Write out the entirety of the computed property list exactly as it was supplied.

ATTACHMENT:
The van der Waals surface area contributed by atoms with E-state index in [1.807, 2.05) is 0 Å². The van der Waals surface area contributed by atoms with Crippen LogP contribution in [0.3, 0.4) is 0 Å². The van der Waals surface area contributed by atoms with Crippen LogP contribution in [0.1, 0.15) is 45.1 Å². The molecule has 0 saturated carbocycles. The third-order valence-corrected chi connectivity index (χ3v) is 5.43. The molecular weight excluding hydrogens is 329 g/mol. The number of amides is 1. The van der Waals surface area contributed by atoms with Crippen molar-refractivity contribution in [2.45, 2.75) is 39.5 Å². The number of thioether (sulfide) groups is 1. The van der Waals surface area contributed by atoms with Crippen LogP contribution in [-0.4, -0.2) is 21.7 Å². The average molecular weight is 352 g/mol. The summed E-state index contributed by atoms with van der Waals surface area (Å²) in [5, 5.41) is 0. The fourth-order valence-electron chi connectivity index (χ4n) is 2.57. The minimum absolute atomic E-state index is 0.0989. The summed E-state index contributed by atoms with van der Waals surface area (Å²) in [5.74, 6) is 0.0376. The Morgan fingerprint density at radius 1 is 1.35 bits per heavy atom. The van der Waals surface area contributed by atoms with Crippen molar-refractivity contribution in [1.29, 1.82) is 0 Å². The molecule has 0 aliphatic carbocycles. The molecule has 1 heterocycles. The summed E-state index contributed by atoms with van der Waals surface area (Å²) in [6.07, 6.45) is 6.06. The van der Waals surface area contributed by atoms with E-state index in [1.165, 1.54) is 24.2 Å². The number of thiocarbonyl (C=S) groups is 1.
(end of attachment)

The van der Waals surface area contributed by atoms with E-state index in [1.807, 2.05) is 0 Å². The van der Waals surface area contributed by atoms with Crippen LogP contribution in [0.3, 0.4) is 0 Å². The van der Waals surface area contributed by atoms with Crippen LogP contribution in [0.1, 0.15) is 45.1 Å². The molecule has 0 saturated carbocycles. The third-order valence-corrected chi connectivity index (χ3v) is 5.43. The molecular weight excluding hydrogens is 329 g/mol. The number of amides is 1. The van der Waals surface area contributed by atoms with Crippen molar-refractivity contribution in [2.45, 2.75) is 39.5 Å². The number of thioether (sulfide) groups is 1. The van der Waals surface area contributed by atoms with Crippen LogP contribution in [-0.4, -0.2) is 21.7 Å². The average molecular weight is 352 g/mol. The summed E-state index contributed by atoms with van der Waals surface area (Å²) in [5, 5.41) is 0. The fourth-order valence-electron chi connectivity index (χ4n) is 2.57. The minimum absolute atomic E-state index is 0.0989. The summed E-state index contributed by atoms with van der Waals surface area (Å²) in [5.74, 6) is 0.0376. The Morgan fingerprint density at radius 1 is 1.35 bits per heavy atom. The van der Waals surface area contributed by atoms with Crippen molar-refractivity contribution in [1.29, 1.82) is 0 Å². The molecule has 0 aliphatic carbocycles. The molecule has 1 heterocycles. The summed E-state index contributed by atoms with van der Waals surface area (Å²) in [6.07, 6.45) is 6.06. The van der Waals surface area contributed by atoms with E-state index in [1.165, 1.54) is 24.2 Å². The number of thiocarbonyl (C=S) groups is 1.